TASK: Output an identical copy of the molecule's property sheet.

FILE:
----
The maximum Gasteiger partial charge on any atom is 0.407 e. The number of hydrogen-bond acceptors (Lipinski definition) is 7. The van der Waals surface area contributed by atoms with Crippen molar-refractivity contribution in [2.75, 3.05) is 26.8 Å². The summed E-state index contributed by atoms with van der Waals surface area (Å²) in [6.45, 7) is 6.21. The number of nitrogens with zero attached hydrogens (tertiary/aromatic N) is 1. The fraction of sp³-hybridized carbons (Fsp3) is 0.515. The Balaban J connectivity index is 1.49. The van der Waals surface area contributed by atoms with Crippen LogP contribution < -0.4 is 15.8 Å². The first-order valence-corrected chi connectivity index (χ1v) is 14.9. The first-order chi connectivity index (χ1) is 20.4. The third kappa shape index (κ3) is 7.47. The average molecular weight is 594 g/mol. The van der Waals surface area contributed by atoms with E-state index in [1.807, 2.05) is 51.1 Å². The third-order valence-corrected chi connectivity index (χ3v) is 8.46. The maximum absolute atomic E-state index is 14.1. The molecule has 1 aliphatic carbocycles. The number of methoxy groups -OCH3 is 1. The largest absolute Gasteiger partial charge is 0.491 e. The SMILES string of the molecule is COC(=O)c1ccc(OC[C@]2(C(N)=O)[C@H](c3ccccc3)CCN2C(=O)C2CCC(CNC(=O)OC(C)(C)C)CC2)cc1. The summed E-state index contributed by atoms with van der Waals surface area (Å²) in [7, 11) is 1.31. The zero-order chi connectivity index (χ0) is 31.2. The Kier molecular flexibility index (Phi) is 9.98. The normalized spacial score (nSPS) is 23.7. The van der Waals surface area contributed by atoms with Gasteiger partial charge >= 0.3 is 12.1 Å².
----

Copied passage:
The maximum Gasteiger partial charge on any atom is 0.407 e. The number of hydrogen-bond acceptors (Lipinski definition) is 7. The van der Waals surface area contributed by atoms with Crippen molar-refractivity contribution in [2.75, 3.05) is 26.8 Å². The summed E-state index contributed by atoms with van der Waals surface area (Å²) in [6.45, 7) is 6.21. The number of nitrogens with zero attached hydrogens (tertiary/aromatic N) is 1. The fraction of sp³-hybridized carbons (Fsp3) is 0.515. The Balaban J connectivity index is 1.49. The van der Waals surface area contributed by atoms with Crippen LogP contribution < -0.4 is 15.8 Å². The first-order valence-corrected chi connectivity index (χ1v) is 14.9. The first-order chi connectivity index (χ1) is 20.4. The third kappa shape index (κ3) is 7.47. The average molecular weight is 594 g/mol. The van der Waals surface area contributed by atoms with E-state index in [1.807, 2.05) is 51.1 Å². The third-order valence-corrected chi connectivity index (χ3v) is 8.46. The maximum absolute atomic E-state index is 14.1. The molecule has 1 aliphatic carbocycles. The number of methoxy groups -OCH3 is 1. The largest absolute Gasteiger partial charge is 0.491 e. The SMILES string of the molecule is COC(=O)c1ccc(OC[C@]2(C(N)=O)[C@H](c3ccccc3)CCN2C(=O)C2CCC(CNC(=O)OC(C)(C)C)CC2)cc1. The summed E-state index contributed by atoms with van der Waals surface area (Å²) in [7, 11) is 1.31. The zero-order chi connectivity index (χ0) is 31.2. The Kier molecular flexibility index (Phi) is 9.98. The normalized spacial score (nSPS) is 23.7. The van der Waals surface area contributed by atoms with Gasteiger partial charge >= 0.3 is 12.1 Å².